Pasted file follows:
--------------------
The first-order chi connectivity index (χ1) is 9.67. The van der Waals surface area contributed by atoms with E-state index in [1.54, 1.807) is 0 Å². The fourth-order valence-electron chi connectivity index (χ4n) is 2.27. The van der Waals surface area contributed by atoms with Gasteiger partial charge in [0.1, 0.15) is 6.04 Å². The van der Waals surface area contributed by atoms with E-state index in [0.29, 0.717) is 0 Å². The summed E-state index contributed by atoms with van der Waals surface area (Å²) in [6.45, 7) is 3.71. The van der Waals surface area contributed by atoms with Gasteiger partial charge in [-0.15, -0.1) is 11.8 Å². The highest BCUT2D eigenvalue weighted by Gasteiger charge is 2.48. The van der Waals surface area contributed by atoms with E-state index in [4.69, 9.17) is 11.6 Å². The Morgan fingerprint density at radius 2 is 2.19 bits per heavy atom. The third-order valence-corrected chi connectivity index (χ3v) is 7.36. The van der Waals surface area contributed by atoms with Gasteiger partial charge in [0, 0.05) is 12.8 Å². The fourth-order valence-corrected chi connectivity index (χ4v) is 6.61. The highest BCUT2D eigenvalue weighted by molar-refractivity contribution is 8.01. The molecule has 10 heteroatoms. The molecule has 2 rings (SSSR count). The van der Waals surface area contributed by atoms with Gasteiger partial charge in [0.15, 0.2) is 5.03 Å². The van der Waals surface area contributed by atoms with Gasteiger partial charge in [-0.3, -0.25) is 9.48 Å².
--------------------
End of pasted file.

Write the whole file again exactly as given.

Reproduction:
The first-order chi connectivity index (χ1) is 9.67. The van der Waals surface area contributed by atoms with E-state index in [1.54, 1.807) is 0 Å². The fourth-order valence-electron chi connectivity index (χ4n) is 2.27. The van der Waals surface area contributed by atoms with Gasteiger partial charge in [0.1, 0.15) is 6.04 Å². The van der Waals surface area contributed by atoms with E-state index in [0.29, 0.717) is 0 Å². The summed E-state index contributed by atoms with van der Waals surface area (Å²) in [6.45, 7) is 3.71. The van der Waals surface area contributed by atoms with Gasteiger partial charge in [-0.15, -0.1) is 11.8 Å². The highest BCUT2D eigenvalue weighted by Gasteiger charge is 2.48. The van der Waals surface area contributed by atoms with E-state index in [4.69, 9.17) is 11.6 Å². The Morgan fingerprint density at radius 2 is 2.19 bits per heavy atom. The third-order valence-corrected chi connectivity index (χ3v) is 7.36. The van der Waals surface area contributed by atoms with Gasteiger partial charge in [0, 0.05) is 12.8 Å². The fourth-order valence-corrected chi connectivity index (χ4v) is 6.61. The highest BCUT2D eigenvalue weighted by molar-refractivity contribution is 8.01. The molecule has 10 heteroatoms. The molecule has 2 rings (SSSR count). The van der Waals surface area contributed by atoms with Gasteiger partial charge in [0.15, 0.2) is 5.03 Å². The van der Waals surface area contributed by atoms with Gasteiger partial charge in [-0.3, -0.25) is 9.48 Å².